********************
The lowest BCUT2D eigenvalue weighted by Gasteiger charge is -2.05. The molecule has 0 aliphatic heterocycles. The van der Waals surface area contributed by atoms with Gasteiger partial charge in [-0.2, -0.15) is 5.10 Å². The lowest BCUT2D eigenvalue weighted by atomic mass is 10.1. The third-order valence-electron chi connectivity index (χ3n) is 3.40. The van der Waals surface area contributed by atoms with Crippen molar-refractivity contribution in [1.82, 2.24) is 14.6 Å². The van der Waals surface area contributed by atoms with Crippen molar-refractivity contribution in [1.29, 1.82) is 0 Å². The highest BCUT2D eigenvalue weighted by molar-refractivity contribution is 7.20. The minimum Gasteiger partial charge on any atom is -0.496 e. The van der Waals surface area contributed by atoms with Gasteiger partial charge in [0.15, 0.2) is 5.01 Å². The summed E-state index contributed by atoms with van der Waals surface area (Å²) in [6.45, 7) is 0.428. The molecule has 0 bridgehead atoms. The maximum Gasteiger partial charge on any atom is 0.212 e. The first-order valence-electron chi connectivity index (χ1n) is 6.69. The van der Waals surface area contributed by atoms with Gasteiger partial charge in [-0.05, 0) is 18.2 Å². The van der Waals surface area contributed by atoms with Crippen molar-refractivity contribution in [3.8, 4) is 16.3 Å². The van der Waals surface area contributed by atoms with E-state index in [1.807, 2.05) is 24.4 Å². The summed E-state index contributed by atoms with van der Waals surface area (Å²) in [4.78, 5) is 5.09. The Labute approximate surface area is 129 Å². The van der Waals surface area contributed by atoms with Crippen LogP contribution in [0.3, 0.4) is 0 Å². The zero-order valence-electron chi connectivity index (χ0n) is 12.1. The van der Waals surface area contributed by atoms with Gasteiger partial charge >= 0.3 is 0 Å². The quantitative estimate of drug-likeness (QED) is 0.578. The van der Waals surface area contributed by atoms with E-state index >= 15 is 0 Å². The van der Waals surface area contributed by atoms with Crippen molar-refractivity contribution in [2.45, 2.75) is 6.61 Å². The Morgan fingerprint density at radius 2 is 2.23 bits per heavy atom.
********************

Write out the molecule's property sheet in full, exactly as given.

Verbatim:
The lowest BCUT2D eigenvalue weighted by Gasteiger charge is -2.05. The molecule has 0 aliphatic heterocycles. The van der Waals surface area contributed by atoms with Gasteiger partial charge in [-0.2, -0.15) is 5.10 Å². The lowest BCUT2D eigenvalue weighted by atomic mass is 10.1. The third-order valence-electron chi connectivity index (χ3n) is 3.40. The van der Waals surface area contributed by atoms with Crippen molar-refractivity contribution in [1.82, 2.24) is 14.6 Å². The van der Waals surface area contributed by atoms with Crippen molar-refractivity contribution in [1.29, 1.82) is 0 Å². The highest BCUT2D eigenvalue weighted by molar-refractivity contribution is 7.20. The minimum Gasteiger partial charge on any atom is -0.496 e. The van der Waals surface area contributed by atoms with Gasteiger partial charge in [0.15, 0.2) is 5.01 Å². The summed E-state index contributed by atoms with van der Waals surface area (Å²) in [6.45, 7) is 0.428. The molecule has 0 bridgehead atoms. The maximum Gasteiger partial charge on any atom is 0.212 e. The first-order valence-electron chi connectivity index (χ1n) is 6.69. The van der Waals surface area contributed by atoms with Gasteiger partial charge in [-0.05, 0) is 18.2 Å². The van der Waals surface area contributed by atoms with Crippen molar-refractivity contribution in [3.8, 4) is 16.3 Å². The van der Waals surface area contributed by atoms with E-state index in [1.807, 2.05) is 24.4 Å². The summed E-state index contributed by atoms with van der Waals surface area (Å²) in [4.78, 5) is 5.09. The Labute approximate surface area is 129 Å². The van der Waals surface area contributed by atoms with Crippen LogP contribution in [0.3, 0.4) is 0 Å². The zero-order valence-electron chi connectivity index (χ0n) is 12.1. The van der Waals surface area contributed by atoms with Gasteiger partial charge >= 0.3 is 0 Å². The quantitative estimate of drug-likeness (QED) is 0.578. The van der Waals surface area contributed by atoms with E-state index >= 15 is 0 Å². The van der Waals surface area contributed by atoms with Crippen molar-refractivity contribution in [2.45, 2.75) is 6.61 Å². The Morgan fingerprint density at radius 2 is 2.23 bits per heavy atom.